Yukon River Quest Paddle Race
Right on the heels of the Race to Alaska, the Yukon River Quest kicks off today in Whitehorse, Yukon. Billed as the world’s longest canoe and kayak race, paddlers will race 444 miles to Dawson City. (Note: The Race to Alaska is 750 miles but it includes all kinds of non-motorized craft, including sailboats, whereas the YRQ is just paddle craft, including SUPS.)
95 teams are registered to start the YRQ, including eight SUPs. UK powerhouse and Women’s 24 hour distance record holder Joanne Hamilton-Vale and Men’s 24 hour distance record holder Bart de Zwart will be on the starting line, along with Peter Allen, Emily Matthews, Stuart Knaack, Carmen Merkel, Jason Bennett, and Chris Christie.
Each team will have trackers and you can follow their progress here.
Here’s a bit of what racers can expect, from the preamble of the official race rules:
“The Yukon River Quest has a rich heritage dating back to the centennials of the 1897-1899 Klondike Gold Rush. Known as “The Race to the Midnight Sun,” it is run at a time of year when the northern sky does not get dark, allowing paddlers the unique experience of being on the river 24 hours a day. The journey takes paddlers through the traditional territories of several Yukon First Nations, who used the river for many years before the gold rush stampeders came into the country and changed the land forever. The river, however, is much the same as it was when traditional First Nation canoes and later sternwheelers plied it in previous centuries. It is a wild river that draws people from around the world.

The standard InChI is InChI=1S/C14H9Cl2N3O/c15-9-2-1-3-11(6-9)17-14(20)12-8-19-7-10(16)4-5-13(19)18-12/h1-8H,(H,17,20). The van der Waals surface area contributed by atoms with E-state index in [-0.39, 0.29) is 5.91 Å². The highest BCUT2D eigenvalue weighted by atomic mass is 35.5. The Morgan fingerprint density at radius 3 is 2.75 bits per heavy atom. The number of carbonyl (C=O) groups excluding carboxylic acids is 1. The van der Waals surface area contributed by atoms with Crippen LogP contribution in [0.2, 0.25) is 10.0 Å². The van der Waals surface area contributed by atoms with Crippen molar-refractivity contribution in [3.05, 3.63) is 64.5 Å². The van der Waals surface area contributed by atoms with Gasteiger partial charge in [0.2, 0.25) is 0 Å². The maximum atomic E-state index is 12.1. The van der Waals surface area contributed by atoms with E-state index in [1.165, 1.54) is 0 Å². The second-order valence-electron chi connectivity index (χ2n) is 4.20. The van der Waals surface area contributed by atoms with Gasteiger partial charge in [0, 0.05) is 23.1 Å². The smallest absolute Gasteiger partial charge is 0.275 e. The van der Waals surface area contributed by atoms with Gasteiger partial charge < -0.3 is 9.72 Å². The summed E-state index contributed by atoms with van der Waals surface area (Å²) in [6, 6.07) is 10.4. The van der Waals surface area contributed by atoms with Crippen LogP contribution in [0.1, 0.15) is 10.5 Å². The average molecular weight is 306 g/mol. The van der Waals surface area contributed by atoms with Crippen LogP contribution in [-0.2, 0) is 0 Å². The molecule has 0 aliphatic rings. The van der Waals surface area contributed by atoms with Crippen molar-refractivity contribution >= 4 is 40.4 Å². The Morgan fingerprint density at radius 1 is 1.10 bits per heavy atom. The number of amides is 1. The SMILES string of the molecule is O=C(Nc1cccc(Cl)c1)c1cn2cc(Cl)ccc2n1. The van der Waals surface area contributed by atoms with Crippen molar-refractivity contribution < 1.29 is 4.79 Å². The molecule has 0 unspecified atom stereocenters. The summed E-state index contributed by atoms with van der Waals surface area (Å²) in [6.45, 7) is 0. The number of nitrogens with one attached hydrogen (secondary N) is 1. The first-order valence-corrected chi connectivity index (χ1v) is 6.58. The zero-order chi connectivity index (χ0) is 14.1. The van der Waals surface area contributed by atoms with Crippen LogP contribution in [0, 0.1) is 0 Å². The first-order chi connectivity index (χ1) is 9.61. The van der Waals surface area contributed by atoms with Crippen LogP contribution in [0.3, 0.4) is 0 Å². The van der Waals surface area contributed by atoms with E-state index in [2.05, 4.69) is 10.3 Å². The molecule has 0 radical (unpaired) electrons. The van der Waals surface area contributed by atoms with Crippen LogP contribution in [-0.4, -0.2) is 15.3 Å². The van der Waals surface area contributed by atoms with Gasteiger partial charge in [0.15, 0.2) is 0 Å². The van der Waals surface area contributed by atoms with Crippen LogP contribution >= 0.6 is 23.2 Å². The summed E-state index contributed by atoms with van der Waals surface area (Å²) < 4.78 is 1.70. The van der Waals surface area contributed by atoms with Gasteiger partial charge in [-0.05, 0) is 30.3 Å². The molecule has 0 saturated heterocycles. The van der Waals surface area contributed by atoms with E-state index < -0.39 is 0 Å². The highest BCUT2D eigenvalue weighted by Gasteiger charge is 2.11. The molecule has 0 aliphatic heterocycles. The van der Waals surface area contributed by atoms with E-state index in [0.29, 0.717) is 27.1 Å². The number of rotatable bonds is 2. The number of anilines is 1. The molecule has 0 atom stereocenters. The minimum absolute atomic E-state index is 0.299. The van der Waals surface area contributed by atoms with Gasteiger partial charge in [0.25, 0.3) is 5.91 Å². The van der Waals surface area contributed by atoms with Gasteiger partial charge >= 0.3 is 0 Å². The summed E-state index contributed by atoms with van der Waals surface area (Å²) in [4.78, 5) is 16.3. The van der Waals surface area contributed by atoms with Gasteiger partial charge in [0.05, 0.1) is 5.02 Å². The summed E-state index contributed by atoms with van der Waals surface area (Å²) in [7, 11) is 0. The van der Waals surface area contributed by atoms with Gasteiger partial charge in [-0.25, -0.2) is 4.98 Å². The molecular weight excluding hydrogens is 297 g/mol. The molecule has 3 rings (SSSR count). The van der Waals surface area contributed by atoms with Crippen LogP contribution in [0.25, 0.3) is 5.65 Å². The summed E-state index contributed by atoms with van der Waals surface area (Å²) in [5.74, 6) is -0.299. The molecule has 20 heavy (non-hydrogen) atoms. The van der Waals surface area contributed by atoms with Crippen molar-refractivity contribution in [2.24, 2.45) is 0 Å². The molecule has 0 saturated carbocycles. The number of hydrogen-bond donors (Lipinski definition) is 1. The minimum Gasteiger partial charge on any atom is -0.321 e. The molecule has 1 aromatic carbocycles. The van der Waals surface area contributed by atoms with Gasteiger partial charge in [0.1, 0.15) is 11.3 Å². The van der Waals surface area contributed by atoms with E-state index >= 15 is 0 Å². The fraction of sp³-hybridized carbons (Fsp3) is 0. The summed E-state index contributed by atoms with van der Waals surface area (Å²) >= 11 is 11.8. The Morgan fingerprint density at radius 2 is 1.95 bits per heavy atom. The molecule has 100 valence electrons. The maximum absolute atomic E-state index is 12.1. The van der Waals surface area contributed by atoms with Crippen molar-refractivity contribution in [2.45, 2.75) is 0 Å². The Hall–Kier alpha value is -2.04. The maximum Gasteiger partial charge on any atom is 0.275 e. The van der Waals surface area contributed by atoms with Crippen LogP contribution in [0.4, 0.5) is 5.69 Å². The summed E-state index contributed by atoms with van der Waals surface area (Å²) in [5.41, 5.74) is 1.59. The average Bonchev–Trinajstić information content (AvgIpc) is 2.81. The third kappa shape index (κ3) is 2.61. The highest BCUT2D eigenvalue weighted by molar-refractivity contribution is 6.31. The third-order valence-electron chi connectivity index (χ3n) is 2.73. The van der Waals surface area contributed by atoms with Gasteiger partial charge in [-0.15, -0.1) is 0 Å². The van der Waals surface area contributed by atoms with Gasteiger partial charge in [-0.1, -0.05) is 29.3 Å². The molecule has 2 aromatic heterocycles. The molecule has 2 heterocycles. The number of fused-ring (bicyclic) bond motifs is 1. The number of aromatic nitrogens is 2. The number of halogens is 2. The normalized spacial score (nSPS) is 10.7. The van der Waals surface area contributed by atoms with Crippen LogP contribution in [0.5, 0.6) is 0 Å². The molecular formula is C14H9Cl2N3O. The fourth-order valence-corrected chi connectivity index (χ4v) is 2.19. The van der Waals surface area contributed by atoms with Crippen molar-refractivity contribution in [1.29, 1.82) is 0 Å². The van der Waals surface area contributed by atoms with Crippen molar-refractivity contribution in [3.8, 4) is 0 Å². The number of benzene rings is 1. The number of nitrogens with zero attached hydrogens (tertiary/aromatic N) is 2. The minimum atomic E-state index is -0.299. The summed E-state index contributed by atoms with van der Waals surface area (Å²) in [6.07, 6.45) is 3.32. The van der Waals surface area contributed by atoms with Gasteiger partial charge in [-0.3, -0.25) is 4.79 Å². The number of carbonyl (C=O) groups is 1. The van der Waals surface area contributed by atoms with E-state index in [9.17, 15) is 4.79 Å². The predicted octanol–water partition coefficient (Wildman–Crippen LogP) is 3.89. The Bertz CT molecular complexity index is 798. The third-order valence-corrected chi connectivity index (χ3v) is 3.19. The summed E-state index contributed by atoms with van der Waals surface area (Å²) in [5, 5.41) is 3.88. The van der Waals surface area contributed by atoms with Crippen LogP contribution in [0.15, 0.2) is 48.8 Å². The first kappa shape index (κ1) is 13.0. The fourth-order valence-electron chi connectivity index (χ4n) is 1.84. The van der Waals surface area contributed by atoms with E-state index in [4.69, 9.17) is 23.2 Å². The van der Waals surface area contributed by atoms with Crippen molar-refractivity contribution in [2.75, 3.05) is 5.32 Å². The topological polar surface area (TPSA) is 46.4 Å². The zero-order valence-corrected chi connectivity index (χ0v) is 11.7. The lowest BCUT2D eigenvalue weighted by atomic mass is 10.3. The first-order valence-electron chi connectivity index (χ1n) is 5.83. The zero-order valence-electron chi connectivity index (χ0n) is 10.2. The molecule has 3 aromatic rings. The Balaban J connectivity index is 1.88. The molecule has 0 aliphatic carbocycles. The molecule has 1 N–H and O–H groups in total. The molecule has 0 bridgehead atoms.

The Yukon River Quest is not your typical adventure trip down the river. It is a wilderness paddling race. Paddlers should anticipate that they may spend many hours at a time out of sight of any other boat or living person. The Yukon River has very few road access points, and very few people live along its banks. Teams should be aware that however good they are at paddling, things can and do go wrong: damaged shoulders, overused wrists, blistered hands, exhaustion, cooler temperatures and rain-induced hypothermia, heatpromoted hyperthermia, or just getting tired. Teams should be equipped so they are self-sufficient for a couple of days if necessary.”
Last year’s race in the SUP division was won by de Zwart.
Photos by Harry Kern